Cocktail Culture Hits the Worthington Hills

Cocktail Culture Hits the Worthington Hills

A good country club bar is many things. It is a place to go to see friends. It is a place for swift, attentive, personalized service from people who know you on sight. It’s a place for reasonable drinks at reasonable prices. At least a good country club bar is all that. If you belong to a country club, and the bar is missing even one of these elements, get a new club. The bar at my club on the north side of Columbus, Ohio, Worthington Hills Country Club, is all of these things in spades.
Country club bars are also usually do not offer certain things. Chief among them is anything like high-end mixology. They aren’t the place to find original drinks, the bitters bottle usually has a splash of dust on it, and an Aviation is something the richer members do in their Cessnas. Over the years, the bar staff at the Hills has made some great strides in breaking out of this mold. Of course, you can safely order and get a Pegu there (I am a member, after all), and you can also get a decent Moscow Mule. And they have real lemon and lime juices to make drinks with, not just an endless supply of Finest Call Sour Mix to use for anything citrusy. My point is that I am lucky in the watering hole I frequent most. They are a cocktailian cut above country clubs just about everywhere.
But this May, they are making me swoon. Every month, they do a promotional cocktail, for which they bring in any needed special ingredients and stock up on fruit or whatever for garnishes that go the extra mile. Most of them haven’t been my cup of tea, but the effort and attention to detail is much appreciated….

Here’s your Mai Tai, Mrs. Calvert.

But this month, the Cocktail of the Month is the MaiTai. A real MaiTai. As in Trader Vic’s original 1940-something masterpiece (minus the original $50,000 a bottle rum). As in not that sweet mess you get virtually everywhere these days, if quixotically order one up. I’m betting the Hills is the only bar in Columbus with a bottle of oregeat behind the mahogany. If I’m wrong, I really want to know where it is! And they garnish it with a luxurious stem of Kentucky Colonel mint that I’ve now discovered really adds more than just pretty to the drink’s enjoyability. Never again will I garnish my MaiTais with lime!
Ditch the straw, people. It just takes away from the fragrance of the mint.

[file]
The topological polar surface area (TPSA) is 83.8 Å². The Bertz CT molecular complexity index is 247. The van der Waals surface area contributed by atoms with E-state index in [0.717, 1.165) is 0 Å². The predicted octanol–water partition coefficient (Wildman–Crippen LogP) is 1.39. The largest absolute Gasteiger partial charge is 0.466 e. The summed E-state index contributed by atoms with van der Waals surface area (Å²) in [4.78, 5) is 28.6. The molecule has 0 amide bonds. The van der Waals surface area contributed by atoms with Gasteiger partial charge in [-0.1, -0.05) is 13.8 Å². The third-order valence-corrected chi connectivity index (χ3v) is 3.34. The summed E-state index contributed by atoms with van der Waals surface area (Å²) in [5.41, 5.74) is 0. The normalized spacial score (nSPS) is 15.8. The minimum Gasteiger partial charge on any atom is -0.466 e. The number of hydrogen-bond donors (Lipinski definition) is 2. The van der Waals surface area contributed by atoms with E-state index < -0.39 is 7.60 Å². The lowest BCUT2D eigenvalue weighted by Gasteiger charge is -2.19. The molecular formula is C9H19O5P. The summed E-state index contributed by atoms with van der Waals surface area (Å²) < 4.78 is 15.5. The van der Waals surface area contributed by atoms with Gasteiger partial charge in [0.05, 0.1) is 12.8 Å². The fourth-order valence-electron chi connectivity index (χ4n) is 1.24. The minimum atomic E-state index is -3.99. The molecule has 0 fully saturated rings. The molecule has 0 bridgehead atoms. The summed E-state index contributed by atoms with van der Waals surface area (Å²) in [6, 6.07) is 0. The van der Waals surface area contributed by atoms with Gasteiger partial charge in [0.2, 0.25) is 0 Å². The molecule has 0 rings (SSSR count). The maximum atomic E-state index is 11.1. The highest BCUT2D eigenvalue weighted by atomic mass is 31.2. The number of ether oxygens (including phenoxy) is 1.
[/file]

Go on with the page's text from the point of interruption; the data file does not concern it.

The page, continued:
For those of you among my readers who are members, make sure you try a real MaiTai next time you hit the bar. This is a special cocktail, folks. If you live in Columbus and aren’t a member at the Worthington Hills, well, neener, neener. Or give me a call. I’ll get you in long enough to see what you’ve missing ’till now.
Now, it’s true that some of the upgrades in mixology have been in response to prodding from some damn cocktail geek who is there more than is good for him…

I wonder who that could be!

Sure, I’ve pushed some recipes into their repertoire by ordering them over and over, and getting others to order them. But I also want to say that a lot of the improvement in available ingredients is due to the fine efforts of our new head bartender, Tony Baker. (For you members, that’s Bald Tony, as opposed to Big Tony. I’m not saying Big Tony isn’t going bald, and Bald Tony isn’t big, just that Tony Myers is bigger than Tony Baker, and Tony Baker is much balder than Tony Myers….) Thanks, Tony! Keep up the good fight!


  1. David Bartell

    22 September

    I miss the Kahiki Supper Club in Columbus! They had orgeat, I’m sure, not to mention the Mystery Girl.

    I planted mint in my wife’s garden, just for Mai Tais, and it’s taken over. Luckily, she likes the garnish as well.

      (Quote)  (Reply)

  2. Doug

    22 September

    I cannot second Dave’s warning enough.
    Mint is a marvelous thing for a cocktailian, especially a Tiki-phile, to have in his garden.
    But plant the stuff well away from anything you don’t want invaded. It self-seeds like mad, and is Roundup resistant.
    But delicious.

      (Quote)  (Reply)

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